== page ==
Get Well Soon: History's Worst Plagues and the Heroes Who Fought Them

Perhaps the only way to make the topic of infectious diseases appeal to a broad readership would be to approach it the same way you'd write about sex and dating: be chatty, opinionated and ebullient. And that's exactly what Jennifer Wright does in Get Well Soon.

Wright (It Ended Badly), a sex and dating writer for the New York Post and New York Observer, chronicles history's best-known diseases, including bubonic plague, smallpox, syphilis, tuberculosis, leprosy, typhoid and polio, delivering facts with a running commentary informed by an enthusiastic, millennial sensibility. To wit: John Snow was the 19th-century physician who first suggested that cholera was transmitted not by "miasma" but by a contaminated water supply. "Like the Game of Thrones character Jon Snow, he was a real square.... He was a fervent teetotaler. Which is fine! The most accomplished people I know never drink and are always getting up early to run marathons."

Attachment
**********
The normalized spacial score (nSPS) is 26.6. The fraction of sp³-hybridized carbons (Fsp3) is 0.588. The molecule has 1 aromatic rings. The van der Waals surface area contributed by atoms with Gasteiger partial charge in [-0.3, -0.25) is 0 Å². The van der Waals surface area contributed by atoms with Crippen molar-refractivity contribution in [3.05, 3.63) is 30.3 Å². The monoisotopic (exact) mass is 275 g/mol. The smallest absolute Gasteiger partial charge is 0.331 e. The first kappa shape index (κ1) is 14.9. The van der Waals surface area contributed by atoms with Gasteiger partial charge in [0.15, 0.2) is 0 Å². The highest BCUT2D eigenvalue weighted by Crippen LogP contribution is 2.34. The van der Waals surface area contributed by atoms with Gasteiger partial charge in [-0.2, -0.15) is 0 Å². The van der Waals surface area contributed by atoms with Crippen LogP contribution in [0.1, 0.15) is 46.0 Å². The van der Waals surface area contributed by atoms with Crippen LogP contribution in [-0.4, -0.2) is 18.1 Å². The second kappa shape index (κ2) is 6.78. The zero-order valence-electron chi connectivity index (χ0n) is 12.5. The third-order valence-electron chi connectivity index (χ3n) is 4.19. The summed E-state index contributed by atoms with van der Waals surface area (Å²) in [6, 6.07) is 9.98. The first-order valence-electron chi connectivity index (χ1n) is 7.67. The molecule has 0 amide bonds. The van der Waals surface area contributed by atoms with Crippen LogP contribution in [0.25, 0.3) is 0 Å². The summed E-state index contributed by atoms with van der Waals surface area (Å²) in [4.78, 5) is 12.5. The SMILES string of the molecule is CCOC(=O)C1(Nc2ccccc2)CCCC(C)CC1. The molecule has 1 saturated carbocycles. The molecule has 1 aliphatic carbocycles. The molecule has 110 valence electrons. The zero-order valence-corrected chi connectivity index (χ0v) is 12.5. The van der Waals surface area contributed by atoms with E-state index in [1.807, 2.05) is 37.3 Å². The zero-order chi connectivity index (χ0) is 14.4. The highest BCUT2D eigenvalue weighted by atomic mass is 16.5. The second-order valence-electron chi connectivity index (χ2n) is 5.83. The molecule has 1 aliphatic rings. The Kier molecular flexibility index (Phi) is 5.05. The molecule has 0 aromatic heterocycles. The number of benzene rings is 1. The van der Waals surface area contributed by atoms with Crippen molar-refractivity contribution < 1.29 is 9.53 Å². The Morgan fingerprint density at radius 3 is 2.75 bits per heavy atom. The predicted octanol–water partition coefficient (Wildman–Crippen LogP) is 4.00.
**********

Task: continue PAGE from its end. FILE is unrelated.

Wright's asides (and liberal use of exclamation points!) can overshadow her subject matter, but calling this book fluff would be to disregard its thorough research and sobering message. In her epilogue, she praises "strong leaders" such as Marcus Aurelius, who responded swiftly to the Antonine plague, and offers a pointed rebuke of Ronald Reagan, who didn't acknowledge our most recent epidemic (AIDS) until after 20,849 Americans had lost their lives from it. If a spoonful of sugar helps the medicine go down, this one's a ladle! --Zak Nelson, writer and bookseller

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